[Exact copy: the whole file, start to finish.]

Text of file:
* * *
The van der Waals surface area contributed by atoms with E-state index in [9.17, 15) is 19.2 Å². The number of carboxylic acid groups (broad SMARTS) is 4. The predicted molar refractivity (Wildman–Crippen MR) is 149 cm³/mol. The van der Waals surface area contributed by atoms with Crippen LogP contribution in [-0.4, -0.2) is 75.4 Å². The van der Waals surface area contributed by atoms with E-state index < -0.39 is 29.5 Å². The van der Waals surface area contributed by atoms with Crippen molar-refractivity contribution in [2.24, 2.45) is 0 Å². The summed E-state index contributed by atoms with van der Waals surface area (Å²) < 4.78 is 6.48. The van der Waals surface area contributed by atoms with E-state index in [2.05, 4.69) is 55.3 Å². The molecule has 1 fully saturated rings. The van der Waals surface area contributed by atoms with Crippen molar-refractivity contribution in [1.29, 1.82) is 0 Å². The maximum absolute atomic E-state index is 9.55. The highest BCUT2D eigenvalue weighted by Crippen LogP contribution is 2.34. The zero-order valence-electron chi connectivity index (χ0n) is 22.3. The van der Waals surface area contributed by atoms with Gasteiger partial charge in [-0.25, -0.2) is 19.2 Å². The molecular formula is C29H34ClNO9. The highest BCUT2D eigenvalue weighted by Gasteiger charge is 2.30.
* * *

The van der Waals surface area contributed by atoms with E-state index in [9.17, 15) is 19.2 Å². The number of carboxylic acid groups (broad SMARTS) is 4. The predicted molar refractivity (Wildman–Crippen MR) is 149 cm³/mol. The van der Waals surface area contributed by atoms with Crippen LogP contribution in [-0.4, -0.2) is 75.4 Å². The van der Waals surface area contributed by atoms with E-state index < -0.39 is 29.5 Å². The van der Waals surface area contributed by atoms with Crippen molar-refractivity contribution in [2.24, 2.45) is 0 Å². The summed E-state index contributed by atoms with van der Waals surface area (Å²) < 4.78 is 6.48. The van der Waals surface area contributed by atoms with E-state index in [2.05, 4.69) is 55.3 Å². The molecule has 1 fully saturated rings. The van der Waals surface area contributed by atoms with Crippen molar-refractivity contribution in [1.29, 1.82) is 0 Å². The maximum absolute atomic E-state index is 9.55. The highest BCUT2D eigenvalue weighted by Crippen LogP contribution is 2.34. The zero-order valence-electron chi connectivity index (χ0n) is 22.3. The van der Waals surface area contributed by atoms with Gasteiger partial charge in [-0.25, -0.2) is 19.2 Å². The molecular formula is C29H34ClNO9. The highest BCUT2D eigenvalue weighted by Gasteiger charge is 2.30.